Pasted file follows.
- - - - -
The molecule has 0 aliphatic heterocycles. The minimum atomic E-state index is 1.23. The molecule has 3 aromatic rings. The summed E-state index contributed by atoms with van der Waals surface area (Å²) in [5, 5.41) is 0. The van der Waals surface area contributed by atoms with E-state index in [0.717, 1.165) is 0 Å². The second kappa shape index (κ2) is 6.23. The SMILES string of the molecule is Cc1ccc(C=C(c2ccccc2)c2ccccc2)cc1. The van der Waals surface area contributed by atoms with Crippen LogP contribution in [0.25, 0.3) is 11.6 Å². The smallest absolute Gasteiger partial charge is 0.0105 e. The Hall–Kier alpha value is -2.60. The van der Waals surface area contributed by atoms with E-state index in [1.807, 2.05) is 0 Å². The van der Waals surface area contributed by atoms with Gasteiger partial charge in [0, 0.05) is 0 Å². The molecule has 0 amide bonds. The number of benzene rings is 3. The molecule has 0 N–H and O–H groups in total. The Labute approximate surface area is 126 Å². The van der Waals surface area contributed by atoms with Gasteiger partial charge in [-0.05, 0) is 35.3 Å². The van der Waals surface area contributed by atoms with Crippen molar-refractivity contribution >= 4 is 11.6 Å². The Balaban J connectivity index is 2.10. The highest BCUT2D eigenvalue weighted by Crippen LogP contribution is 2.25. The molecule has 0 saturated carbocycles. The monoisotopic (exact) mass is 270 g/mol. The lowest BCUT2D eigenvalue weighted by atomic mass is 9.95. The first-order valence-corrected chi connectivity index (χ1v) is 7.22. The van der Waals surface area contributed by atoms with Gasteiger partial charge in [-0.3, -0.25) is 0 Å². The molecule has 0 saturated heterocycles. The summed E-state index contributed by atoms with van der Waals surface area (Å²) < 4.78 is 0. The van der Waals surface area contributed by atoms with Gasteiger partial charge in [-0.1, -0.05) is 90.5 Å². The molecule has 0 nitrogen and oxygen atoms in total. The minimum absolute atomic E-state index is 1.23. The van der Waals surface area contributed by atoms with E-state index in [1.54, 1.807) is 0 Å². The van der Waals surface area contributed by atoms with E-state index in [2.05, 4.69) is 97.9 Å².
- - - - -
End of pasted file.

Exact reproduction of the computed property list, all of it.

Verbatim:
The molecule has 0 aliphatic heterocycles. The minimum atomic E-state index is 1.23. The molecule has 3 aromatic rings. The summed E-state index contributed by atoms with van der Waals surface area (Å²) in [5, 5.41) is 0. The van der Waals surface area contributed by atoms with E-state index in [0.717, 1.165) is 0 Å². The second kappa shape index (κ2) is 6.23. The SMILES string of the molecule is Cc1ccc(C=C(c2ccccc2)c2ccccc2)cc1. The van der Waals surface area contributed by atoms with Crippen LogP contribution in [0.25, 0.3) is 11.6 Å². The smallest absolute Gasteiger partial charge is 0.0105 e. The Hall–Kier alpha value is -2.60. The van der Waals surface area contributed by atoms with E-state index in [1.807, 2.05) is 0 Å². The van der Waals surface area contributed by atoms with Gasteiger partial charge in [0, 0.05) is 0 Å². The molecule has 0 amide bonds. The number of benzene rings is 3. The molecule has 0 N–H and O–H groups in total. The Labute approximate surface area is 126 Å². The van der Waals surface area contributed by atoms with Gasteiger partial charge in [-0.05, 0) is 35.3 Å². The van der Waals surface area contributed by atoms with Crippen molar-refractivity contribution >= 4 is 11.6 Å². The Balaban J connectivity index is 2.10. The highest BCUT2D eigenvalue weighted by Crippen LogP contribution is 2.25. The molecule has 0 saturated carbocycles. The monoisotopic (exact) mass is 270 g/mol. The lowest BCUT2D eigenvalue weighted by atomic mass is 9.95. The first-order valence-corrected chi connectivity index (χ1v) is 7.22. The van der Waals surface area contributed by atoms with Gasteiger partial charge in [-0.3, -0.25) is 0 Å². The molecule has 0 saturated heterocycles. The summed E-state index contributed by atoms with van der Waals surface area (Å²) < 4.78 is 0. The van der Waals surface area contributed by atoms with Gasteiger partial charge in [-0.1, -0.05) is 90.5 Å². The molecule has 0 nitrogen and oxygen atoms in total. The minimum absolute atomic E-state index is 1.23. The van der Waals surface area contributed by atoms with E-state index in [1.54, 1.807) is 0 Å². The van der Waals surface area contributed by atoms with E-state index in [2.05, 4.69) is 97.9 Å².